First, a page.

However, this scenario assumes that the superintelligent worker robots will not rebel and try to destroy human society. Therefore, whatever route we follow with SI, safety will always be key.

Safety must be a top priority before superintelligence is developed.

It’s clear that the development of SI comes with a variety of safety issues and, in the worst case scenario, could lead to the destruction of humankind. While we can take some precautions by considering the motivation for the SI we build, that alone won’t suffice.

So what will?

Considering every potential scenario before bringing a hyper-powerful force like SI into the world. For instance, imagine that some sparrows adopted a baby owl. Having a loyal owl around might be highly advantageous; the more powerful bird could guard the young, search for food and do any number of other tasks. But these great benefits also come with a great risk: the owl might realize it’s an owl and eat all the sparrows.

Therefore, the logical approach would be for the sparrows to design an excellent plan for how to teach the owl to love sparrows, while also considering all possible outcomes wherein the owl could become a negative force.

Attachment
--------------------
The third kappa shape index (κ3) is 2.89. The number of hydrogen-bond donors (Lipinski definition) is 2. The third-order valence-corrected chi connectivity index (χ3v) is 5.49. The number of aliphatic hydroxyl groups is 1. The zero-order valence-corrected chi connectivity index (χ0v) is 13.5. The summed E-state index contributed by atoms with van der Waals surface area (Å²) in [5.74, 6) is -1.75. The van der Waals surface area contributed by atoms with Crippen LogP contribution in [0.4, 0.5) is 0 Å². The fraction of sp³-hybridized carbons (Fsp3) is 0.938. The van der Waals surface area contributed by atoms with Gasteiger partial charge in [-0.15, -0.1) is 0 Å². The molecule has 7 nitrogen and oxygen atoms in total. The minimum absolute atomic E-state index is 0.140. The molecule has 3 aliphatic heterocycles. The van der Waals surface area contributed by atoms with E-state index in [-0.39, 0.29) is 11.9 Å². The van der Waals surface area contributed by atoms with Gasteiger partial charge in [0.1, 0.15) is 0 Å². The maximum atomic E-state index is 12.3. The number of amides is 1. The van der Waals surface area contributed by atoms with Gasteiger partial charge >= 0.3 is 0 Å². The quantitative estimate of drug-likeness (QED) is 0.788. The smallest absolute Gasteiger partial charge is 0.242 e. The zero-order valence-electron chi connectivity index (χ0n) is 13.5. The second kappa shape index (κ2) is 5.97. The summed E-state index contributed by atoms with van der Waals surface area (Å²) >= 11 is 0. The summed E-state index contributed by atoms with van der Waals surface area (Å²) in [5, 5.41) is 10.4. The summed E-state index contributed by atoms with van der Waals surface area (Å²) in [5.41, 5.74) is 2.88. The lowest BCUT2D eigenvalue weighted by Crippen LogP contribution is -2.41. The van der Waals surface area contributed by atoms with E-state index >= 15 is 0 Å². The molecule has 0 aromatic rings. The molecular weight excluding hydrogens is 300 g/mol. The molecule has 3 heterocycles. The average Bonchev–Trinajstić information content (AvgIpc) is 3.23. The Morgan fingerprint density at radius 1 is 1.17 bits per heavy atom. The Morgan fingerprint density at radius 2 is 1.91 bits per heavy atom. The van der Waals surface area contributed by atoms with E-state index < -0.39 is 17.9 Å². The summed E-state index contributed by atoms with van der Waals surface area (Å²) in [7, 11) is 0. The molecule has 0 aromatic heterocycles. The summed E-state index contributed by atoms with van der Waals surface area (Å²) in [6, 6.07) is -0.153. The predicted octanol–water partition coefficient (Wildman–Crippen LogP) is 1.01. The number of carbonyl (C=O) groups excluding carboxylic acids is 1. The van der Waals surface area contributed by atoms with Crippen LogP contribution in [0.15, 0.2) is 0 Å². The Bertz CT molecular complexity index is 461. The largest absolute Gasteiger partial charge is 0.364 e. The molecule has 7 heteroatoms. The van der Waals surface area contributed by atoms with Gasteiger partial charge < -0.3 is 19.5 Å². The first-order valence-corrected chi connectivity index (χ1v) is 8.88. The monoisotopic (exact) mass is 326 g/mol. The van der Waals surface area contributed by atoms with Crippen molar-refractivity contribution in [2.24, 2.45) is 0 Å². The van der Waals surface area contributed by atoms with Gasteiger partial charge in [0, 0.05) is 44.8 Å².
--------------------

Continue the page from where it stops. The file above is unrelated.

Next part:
So how can we teach our robotic, superintelligent baby owl to love humans?

As we already know, we can make safety a priority through a long-term international collaboration. But why would the competitive rush to design the first SI be a safety threat?

Because scientists would forgo safety to speed up their process and wouldn’t share their work with others. That means that if an SI project went horribly wrong and threatened humanity with extinction, too few people would understand the machine’s design well enough to stop it.

On the other hand, if governments, institutions and research groups join together, they could slowly build a safe and highly beneficial SI. That’s because groups could share their ideas for safety measures and provide thorough oversight for each phase of the design. Not just that, but an international superintelligence project would promote peace through its universal benefits. Just consider the International Space Station, an endeavor that helped stabilize relations between the US and the USSR.

Final summary

The key message in this book:

Inventing a superintelligent machine capable of things far beyond the ability of a human is both a tantalizing prospect and a precarious path. In order to ensure such technology develops in a safe, responsible manner, we need to prioritize safety over unchecked technological advancement. The fate of our species depends on it.

Suggested further reading: Out of Control by Kevin Kelly

Though written from the perspective of 1994, these lines paint a startlingly current and still futuristic image of how technological developments like the internet and artificial intelligence could affect society and humanit